Top law firm lobbies Government for defamation reform

A&L Goodbody is seeking the removal of juries from defamation actions

A&L Goodbody said the Government had identified the need for defamation reform in its programme for Government. Photograph: iStock

A&L Goodbody said the Government had identified the need for defamation reform in its programme for Government. Photograph: iStock

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One of the State’s top law firms has lobbied the Minister for Justice to remove juries from defamation cases in an effort to prevent what it calls “excessive” damages awards.

A&L Goodbody, the biggest law firm in the Republic by solicitor numbers, contacted the Minister, Helen McEntee, earlier this year seeking an amendment of the key piece of legislation which underpins the State’s defamation regime.

The lobbying activity followed an article written by A&L partner Kenan Furlong, which appeared in online publication the Currency and on the company’s website.

Mr Furlong noted two cases in particular where large jury awards in defamation actions were subsequently reduced on appeal.

Need for reform

A&L said the Government had identified the need for defamation reform in its programme for Government. “In my view, the most pressing and effective reform of our defamation system would be to remove juries,” Mr Furlong said in response to a query from The Irish Times.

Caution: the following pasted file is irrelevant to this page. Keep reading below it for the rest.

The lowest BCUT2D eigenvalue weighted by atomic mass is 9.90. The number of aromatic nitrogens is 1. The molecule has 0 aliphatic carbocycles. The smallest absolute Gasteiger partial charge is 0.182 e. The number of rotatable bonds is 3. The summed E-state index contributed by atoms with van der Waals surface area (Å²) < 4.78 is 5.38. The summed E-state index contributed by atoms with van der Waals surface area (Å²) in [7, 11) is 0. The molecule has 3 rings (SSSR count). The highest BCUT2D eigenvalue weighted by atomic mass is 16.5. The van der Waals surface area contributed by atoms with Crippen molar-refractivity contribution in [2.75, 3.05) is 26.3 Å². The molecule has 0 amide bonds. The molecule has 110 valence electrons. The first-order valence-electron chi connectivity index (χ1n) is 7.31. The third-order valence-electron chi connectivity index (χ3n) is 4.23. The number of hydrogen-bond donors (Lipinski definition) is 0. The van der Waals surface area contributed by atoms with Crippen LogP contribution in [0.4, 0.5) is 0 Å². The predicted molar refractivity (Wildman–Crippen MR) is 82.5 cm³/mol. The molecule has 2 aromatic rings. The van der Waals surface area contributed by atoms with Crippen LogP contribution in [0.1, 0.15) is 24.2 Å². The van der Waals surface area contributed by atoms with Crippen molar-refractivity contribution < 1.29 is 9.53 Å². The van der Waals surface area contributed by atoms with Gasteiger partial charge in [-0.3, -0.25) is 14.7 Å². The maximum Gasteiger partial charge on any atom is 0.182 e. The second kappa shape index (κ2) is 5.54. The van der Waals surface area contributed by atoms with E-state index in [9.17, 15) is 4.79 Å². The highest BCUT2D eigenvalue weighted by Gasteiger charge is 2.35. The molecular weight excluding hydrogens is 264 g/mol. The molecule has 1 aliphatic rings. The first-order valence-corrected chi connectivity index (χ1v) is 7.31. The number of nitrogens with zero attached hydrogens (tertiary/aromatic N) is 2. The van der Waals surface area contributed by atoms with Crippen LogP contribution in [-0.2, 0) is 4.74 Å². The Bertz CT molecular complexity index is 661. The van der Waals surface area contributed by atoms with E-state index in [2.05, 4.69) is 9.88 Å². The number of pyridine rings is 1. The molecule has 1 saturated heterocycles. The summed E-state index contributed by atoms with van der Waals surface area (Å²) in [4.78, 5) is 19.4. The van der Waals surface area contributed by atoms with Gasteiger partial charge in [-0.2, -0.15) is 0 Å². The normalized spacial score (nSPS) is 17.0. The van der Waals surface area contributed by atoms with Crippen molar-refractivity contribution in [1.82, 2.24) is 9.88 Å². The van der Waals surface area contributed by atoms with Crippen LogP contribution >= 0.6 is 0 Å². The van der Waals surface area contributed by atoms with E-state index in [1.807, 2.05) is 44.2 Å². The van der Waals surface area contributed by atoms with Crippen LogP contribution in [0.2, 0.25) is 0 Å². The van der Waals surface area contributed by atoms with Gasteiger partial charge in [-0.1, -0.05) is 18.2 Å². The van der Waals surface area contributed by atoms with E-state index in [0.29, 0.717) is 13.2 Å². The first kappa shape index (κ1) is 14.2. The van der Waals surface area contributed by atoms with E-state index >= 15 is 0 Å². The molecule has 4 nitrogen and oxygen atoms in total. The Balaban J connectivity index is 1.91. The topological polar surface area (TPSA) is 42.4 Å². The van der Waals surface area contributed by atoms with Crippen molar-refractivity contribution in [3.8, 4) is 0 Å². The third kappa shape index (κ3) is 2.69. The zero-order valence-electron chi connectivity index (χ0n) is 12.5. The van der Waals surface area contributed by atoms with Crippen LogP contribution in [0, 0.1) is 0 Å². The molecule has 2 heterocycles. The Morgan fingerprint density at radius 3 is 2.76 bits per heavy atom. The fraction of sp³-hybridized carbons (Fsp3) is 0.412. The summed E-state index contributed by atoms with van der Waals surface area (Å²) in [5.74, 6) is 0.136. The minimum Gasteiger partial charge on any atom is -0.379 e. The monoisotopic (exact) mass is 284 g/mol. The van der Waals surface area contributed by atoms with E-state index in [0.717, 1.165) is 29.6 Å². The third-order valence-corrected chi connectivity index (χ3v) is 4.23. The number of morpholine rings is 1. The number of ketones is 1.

“There is a growing evidence that juries award disproportionate damages in defamation cases. These excessive awards in turn cause settlement inflation. Jury trials also take much longer than other hearings, inflating costs and thereby further inflating settlements,” he added.

Mr Furlong said the high awards and costs had had a “chilling effect” on what was already a “cash-strapped mainstream media”. It also curtails access to justice for the many individuals and business who cannot afford the risk of an “unpredictable” jury trial.

“There is no evidence to suggest that the role performed by juries could not be performed as, if not more, effectively and efficiently by a judge, particularly a specialist judge familiar with the many internet-based communications platforms.

“Let judges vindicate the rights of those who have been defamed. Let the media have the right to report freely on public interest stories uninhibited by the spectre of a jury trial,” Mr Furlong said.